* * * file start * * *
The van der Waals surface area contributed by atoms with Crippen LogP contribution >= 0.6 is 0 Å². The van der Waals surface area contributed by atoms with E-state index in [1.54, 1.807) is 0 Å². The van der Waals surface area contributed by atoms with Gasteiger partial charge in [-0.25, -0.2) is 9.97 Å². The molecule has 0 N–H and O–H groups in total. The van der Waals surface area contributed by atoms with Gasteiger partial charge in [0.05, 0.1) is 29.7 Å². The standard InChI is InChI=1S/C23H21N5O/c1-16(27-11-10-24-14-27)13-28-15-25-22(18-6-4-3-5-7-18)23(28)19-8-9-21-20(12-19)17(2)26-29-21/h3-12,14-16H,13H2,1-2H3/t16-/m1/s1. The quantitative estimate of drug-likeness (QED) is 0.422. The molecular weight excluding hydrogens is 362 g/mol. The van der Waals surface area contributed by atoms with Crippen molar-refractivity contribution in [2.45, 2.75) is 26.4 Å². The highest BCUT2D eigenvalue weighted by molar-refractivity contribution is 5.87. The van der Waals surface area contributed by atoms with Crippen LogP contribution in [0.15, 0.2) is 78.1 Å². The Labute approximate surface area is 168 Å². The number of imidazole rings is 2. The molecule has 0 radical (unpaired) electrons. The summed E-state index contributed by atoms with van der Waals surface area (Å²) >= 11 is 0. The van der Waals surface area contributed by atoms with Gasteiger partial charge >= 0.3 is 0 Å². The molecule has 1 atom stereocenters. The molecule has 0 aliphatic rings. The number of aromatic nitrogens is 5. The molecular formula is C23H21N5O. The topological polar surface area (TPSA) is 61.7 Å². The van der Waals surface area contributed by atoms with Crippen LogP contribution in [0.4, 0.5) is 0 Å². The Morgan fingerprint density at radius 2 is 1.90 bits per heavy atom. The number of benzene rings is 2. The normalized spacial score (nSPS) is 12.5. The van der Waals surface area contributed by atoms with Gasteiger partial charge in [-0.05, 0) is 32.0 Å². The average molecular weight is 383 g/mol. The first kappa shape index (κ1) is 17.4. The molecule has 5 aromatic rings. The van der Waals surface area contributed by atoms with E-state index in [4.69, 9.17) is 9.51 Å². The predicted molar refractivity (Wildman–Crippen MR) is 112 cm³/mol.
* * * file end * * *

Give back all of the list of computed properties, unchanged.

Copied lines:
The van der Waals surface area contributed by atoms with Crippen LogP contribution >= 0.6 is 0 Å². The van der Waals surface area contributed by atoms with E-state index in [1.54, 1.807) is 0 Å². The van der Waals surface area contributed by atoms with Gasteiger partial charge in [-0.25, -0.2) is 9.97 Å². The molecule has 0 N–H and O–H groups in total. The van der Waals surface area contributed by atoms with Gasteiger partial charge in [0.05, 0.1) is 29.7 Å². The standard InChI is InChI=1S/C23H21N5O/c1-16(27-11-10-24-14-27)13-28-15-25-22(18-6-4-3-5-7-18)23(28)19-8-9-21-20(12-19)17(2)26-29-21/h3-12,14-16H,13H2,1-2H3/t16-/m1/s1. The quantitative estimate of drug-likeness (QED) is 0.422. The molecular weight excluding hydrogens is 362 g/mol. The van der Waals surface area contributed by atoms with Crippen molar-refractivity contribution in [2.45, 2.75) is 26.4 Å². The highest BCUT2D eigenvalue weighted by molar-refractivity contribution is 5.87. The van der Waals surface area contributed by atoms with Crippen LogP contribution in [0.15, 0.2) is 78.1 Å². The Labute approximate surface area is 168 Å². The number of imidazole rings is 2. The molecule has 0 radical (unpaired) electrons. The summed E-state index contributed by atoms with van der Waals surface area (Å²) >= 11 is 0. The van der Waals surface area contributed by atoms with Gasteiger partial charge >= 0.3 is 0 Å². The molecule has 1 atom stereocenters. The molecule has 0 aliphatic rings. The number of aromatic nitrogens is 5. The molecular formula is C23H21N5O. The topological polar surface area (TPSA) is 61.7 Å². The van der Waals surface area contributed by atoms with Crippen LogP contribution in [0.4, 0.5) is 0 Å². The Morgan fingerprint density at radius 2 is 1.90 bits per heavy atom. The number of benzene rings is 2. The normalized spacial score (nSPS) is 12.5. The van der Waals surface area contributed by atoms with Gasteiger partial charge in [-0.05, 0) is 32.0 Å². The average molecular weight is 383 g/mol. The first kappa shape index (κ1) is 17.4. The molecule has 5 aromatic rings. The van der Waals surface area contributed by atoms with E-state index in [4.69, 9.17) is 9.51 Å². The predicted molar refractivity (Wildman–Crippen MR) is 112 cm³/mol.